FCFF - depreciation

When calculating FCFF from NI we add back interest but reduced for the taxes that would be paid.

Why doesn’t the same apply for depreciation?

Why don’t we reduce depreciation (or other non- cash charges) for the taxes that would be paid?

Isn’t depreciation also a sort of a ‘tax shield’?

depreciation provides a tax shield - yes, but it is NOT a real expense at all. It is a way the firm progressively reduces the assets on its balance sheet - but it is just an accounting expense.

So NI + Depreciation (in total) is the starting point for FCFF or FCFE for that matter.

Look at an Income Statement:




(Interest expense)



Net Income

Interest payment is a cash outflow, so the debtholders will receive our interest expense in total. Say 100 interest. However, they are tax deductible so we can save taxes for T%, say 40%. We save taxes for 40. The “net” cash outflow is 60 only which would be interest x (1-T). I say “net” because I pay 100 but save 40, so it would be like I just paid 60 on interests. The FCFF calculation uses the “net” cash outflow.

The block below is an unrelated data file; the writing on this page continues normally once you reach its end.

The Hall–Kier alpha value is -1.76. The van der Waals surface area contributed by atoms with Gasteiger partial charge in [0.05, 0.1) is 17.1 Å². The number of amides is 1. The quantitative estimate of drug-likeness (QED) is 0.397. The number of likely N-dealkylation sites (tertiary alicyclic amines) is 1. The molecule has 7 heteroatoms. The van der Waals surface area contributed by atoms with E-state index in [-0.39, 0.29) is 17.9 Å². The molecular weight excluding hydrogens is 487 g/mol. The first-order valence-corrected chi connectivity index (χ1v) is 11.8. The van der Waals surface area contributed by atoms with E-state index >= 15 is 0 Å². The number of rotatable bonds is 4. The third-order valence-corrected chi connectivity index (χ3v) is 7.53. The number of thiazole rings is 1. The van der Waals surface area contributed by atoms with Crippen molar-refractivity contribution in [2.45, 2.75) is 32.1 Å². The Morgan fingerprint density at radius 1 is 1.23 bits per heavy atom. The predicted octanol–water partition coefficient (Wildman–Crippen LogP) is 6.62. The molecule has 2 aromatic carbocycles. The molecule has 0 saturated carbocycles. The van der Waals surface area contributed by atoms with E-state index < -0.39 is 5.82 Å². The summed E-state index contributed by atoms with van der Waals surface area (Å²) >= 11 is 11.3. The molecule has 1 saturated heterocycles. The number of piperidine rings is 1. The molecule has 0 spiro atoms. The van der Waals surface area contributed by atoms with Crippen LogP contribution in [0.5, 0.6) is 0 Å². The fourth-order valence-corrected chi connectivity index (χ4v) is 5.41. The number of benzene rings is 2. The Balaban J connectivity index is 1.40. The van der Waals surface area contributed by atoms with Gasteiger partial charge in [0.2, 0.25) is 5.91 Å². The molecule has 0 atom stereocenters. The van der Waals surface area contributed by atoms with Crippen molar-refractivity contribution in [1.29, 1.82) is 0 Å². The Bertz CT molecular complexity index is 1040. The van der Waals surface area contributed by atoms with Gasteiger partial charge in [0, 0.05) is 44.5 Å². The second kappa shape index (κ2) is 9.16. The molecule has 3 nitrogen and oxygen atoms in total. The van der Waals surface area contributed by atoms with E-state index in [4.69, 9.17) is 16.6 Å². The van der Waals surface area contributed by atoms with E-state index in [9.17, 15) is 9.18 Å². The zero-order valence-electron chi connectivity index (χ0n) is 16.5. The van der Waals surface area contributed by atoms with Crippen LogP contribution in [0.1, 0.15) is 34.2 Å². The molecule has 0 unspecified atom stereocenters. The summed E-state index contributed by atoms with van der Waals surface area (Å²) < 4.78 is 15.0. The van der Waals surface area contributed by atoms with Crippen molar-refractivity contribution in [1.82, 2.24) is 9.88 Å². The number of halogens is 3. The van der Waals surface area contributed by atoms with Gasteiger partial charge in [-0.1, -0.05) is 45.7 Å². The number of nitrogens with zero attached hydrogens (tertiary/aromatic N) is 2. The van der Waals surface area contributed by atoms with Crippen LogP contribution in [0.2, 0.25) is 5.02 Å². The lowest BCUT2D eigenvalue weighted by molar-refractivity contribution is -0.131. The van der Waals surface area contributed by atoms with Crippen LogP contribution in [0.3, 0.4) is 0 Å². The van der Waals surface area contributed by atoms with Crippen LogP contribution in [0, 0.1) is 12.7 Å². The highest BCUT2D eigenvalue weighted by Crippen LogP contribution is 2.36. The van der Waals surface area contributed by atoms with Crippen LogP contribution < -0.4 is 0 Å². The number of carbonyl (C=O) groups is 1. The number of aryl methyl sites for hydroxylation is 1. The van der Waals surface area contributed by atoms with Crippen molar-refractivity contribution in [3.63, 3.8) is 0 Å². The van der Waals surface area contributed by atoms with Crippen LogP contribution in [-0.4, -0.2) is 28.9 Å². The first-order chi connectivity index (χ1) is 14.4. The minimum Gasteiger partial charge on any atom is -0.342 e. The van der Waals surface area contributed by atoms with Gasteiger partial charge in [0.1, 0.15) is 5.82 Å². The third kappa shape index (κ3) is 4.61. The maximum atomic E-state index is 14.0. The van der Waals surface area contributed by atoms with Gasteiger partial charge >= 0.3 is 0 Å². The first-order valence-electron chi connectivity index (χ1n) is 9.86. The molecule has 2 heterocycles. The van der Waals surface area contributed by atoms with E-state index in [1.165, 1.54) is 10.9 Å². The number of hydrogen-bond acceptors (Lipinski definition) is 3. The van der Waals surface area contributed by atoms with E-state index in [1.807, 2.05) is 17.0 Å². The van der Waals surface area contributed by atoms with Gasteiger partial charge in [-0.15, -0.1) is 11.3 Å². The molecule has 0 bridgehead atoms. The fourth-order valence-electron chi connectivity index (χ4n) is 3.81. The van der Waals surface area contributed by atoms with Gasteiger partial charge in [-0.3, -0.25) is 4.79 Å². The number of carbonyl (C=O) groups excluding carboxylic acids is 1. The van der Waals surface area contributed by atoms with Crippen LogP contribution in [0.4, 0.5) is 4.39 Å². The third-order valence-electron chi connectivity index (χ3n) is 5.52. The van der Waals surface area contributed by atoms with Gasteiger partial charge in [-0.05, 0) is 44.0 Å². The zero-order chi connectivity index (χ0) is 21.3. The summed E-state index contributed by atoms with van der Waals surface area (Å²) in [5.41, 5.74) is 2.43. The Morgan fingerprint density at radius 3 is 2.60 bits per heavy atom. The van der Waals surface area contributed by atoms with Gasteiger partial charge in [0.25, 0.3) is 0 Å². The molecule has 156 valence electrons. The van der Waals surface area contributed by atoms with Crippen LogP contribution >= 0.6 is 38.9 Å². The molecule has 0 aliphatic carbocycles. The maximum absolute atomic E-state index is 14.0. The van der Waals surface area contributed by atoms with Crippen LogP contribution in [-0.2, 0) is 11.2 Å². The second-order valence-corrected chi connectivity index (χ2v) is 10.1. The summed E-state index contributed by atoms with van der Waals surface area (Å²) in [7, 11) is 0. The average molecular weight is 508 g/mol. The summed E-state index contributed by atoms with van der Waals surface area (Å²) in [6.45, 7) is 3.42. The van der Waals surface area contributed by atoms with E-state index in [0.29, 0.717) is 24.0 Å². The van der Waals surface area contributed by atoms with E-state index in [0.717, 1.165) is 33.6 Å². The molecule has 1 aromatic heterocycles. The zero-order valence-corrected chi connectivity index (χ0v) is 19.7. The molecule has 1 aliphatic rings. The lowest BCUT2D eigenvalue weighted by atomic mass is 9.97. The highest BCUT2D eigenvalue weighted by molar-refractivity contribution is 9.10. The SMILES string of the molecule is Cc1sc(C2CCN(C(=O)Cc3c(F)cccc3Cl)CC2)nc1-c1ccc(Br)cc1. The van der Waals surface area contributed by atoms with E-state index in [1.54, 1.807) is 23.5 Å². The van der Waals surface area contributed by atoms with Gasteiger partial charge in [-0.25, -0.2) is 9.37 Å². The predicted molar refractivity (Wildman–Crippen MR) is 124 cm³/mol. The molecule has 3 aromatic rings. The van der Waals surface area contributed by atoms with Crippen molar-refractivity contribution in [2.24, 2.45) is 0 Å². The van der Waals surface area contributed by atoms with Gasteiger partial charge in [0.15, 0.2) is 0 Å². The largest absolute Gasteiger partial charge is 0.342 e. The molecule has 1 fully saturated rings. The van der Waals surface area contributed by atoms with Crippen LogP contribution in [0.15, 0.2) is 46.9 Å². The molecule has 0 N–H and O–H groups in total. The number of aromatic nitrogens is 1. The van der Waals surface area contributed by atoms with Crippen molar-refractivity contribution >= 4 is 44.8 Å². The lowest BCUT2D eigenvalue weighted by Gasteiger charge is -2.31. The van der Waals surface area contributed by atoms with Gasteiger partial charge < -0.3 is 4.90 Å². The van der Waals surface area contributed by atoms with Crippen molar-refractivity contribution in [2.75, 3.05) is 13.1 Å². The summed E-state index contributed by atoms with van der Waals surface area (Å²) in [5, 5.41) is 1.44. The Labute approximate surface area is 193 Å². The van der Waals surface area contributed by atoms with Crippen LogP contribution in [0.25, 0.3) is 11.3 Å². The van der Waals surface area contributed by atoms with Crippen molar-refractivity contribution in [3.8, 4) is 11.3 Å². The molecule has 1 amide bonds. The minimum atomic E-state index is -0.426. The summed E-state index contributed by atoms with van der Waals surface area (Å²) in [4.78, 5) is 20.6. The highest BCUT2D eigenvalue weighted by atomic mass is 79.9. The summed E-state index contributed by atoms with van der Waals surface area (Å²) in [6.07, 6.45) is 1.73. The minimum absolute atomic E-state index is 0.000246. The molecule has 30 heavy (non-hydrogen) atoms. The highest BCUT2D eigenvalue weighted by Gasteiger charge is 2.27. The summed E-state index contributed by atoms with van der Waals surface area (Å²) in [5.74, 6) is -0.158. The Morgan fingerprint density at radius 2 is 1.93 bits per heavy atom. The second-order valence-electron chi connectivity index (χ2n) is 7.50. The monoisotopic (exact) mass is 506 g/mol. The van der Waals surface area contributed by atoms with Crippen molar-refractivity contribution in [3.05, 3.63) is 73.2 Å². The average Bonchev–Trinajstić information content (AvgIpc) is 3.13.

Non-cash charges like depreciation are not cash outflows, they only generate tax savings. Hence, they are added back enterely.

In the FCFF formula Interest add back is net of tax shield because the WACC formula uses cost of debt after taxes. Subtracting the tax shield reduces the FCFF, as not doing so would double count the interest tax shield in the valuation formula.

Harrogath: I dont think your explanation is the right way to look at this. As I understand, per your explanation the “net” cash outflow for the depreciation component (D) should be 0 outflow + D(t) tax shield = +D(t) to be added back.

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depreciation is added back irrespective of tax shield. harrogath is right.